Cardinal Marx has been one of the strongest supporters of the proposal by Cardinal Walter Kasper that while the Church’s teaching that marriage is indissoluble will remain unchanged, it should simply be ignored in favor of a new regime of “mercy” and “forgiveness.” This is to be effected without the Church’s customary requirement of a determination to reject and turn away from the sin in question.
In 2013, Cardinal Kasper gave an interview explaining his position, for which he has been campaigning for decades: “Christians who want to live by faith with the Church, who acknowledge that they have made mistakes by the breaking of the first marriage, which they also regret – for them it should be a way back fully to participate in Christian and ecclesial life.”
“What is possible with God, namely, forgiveness, should help to achieve this even in the Church,” he said. Later, at the Consistory of Cardinals in February last year, he laid out his plan to create a “penitential process” by which the Church could simply ignore the person’s ongoing situation.
Since the words of Christ in the Gospel clearly say that divorce is an impossibility, and that a “second marriage” is in reality adultery, the Church has taught that persons in such situations are barred from reception of Holy Communion, which is held to be the actual physical body and blood of Christ. Until Cardinal Kasper’s suggestion, which reportedly outraged several of those present at the 2014 Consistory, the Church has always taught that sorrow for sin must be accompanied by repentance – a determination to give up the sin – before absolution can be granted and the person be freed to return to the reception of Communion.
The split between the German bishops and the universal Church on matters of morality long predates their push for changing the practice on Communion. Since at least 1995, Pope John Paul II was pressing them to give up their participation in a government program that allowed women to have abortions. It was not until 2002 that they finally complied with the papal demand to get out of the abortion business and it was not until 2006 that the conference formally denounced the government program.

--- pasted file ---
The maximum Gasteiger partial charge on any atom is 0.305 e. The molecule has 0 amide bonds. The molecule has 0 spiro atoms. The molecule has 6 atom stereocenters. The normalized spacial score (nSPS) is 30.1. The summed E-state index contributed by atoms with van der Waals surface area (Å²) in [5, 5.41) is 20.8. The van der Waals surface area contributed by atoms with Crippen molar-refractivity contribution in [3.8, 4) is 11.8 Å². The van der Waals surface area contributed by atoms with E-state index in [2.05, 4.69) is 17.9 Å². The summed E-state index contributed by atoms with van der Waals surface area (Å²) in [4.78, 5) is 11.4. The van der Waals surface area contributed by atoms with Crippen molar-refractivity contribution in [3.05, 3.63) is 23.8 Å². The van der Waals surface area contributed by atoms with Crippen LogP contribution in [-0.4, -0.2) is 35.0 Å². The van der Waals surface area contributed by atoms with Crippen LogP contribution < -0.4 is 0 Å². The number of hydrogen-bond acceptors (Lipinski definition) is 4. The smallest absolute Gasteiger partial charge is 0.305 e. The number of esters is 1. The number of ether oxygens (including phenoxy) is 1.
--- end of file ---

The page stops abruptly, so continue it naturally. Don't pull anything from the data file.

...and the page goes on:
The German conference had to be forced to give up the ownership of a publishing company Weltbild, known for selling at least 2,500 different titles of pornography. More recently, Bishop Stephan Burger of Freiburg im Breisgau announced that the conference would be revising its rules requiring employees to live according to the moral teaching of the Church, in order to preserve the Church’s “credibility” with the public. Due to the tax system in Germany, the Catholic Church is the country’s second-largest employer, and one of the richest national Catholic hierarchies in the world, despite continually falling Mass attendance rates.
All of this has for years prompted commentators to predict that the Catholic Church in Germany is on an inevitable trajectory to schism, a formal split from the rest of the Catholic Church, like the one in the same country in the early 16th century that resulted in the Protestant Reformation. Marie Meaney wrote in 2013 in Crisis Magazine that the divide dates all the way back to 1968 and the German episcopal rejection of the Church’s teaching on contraception in Pope Paul VI’s encyclical Humanae Vitae.
“Will there be a new schism in the German Church? Some say it has de facto already happened a long time ago without having been openly declared. That it won’t take much to occur is certain, for the German Church is to a great extent already Protestant in doctrine and spirit,” Meaney wrote.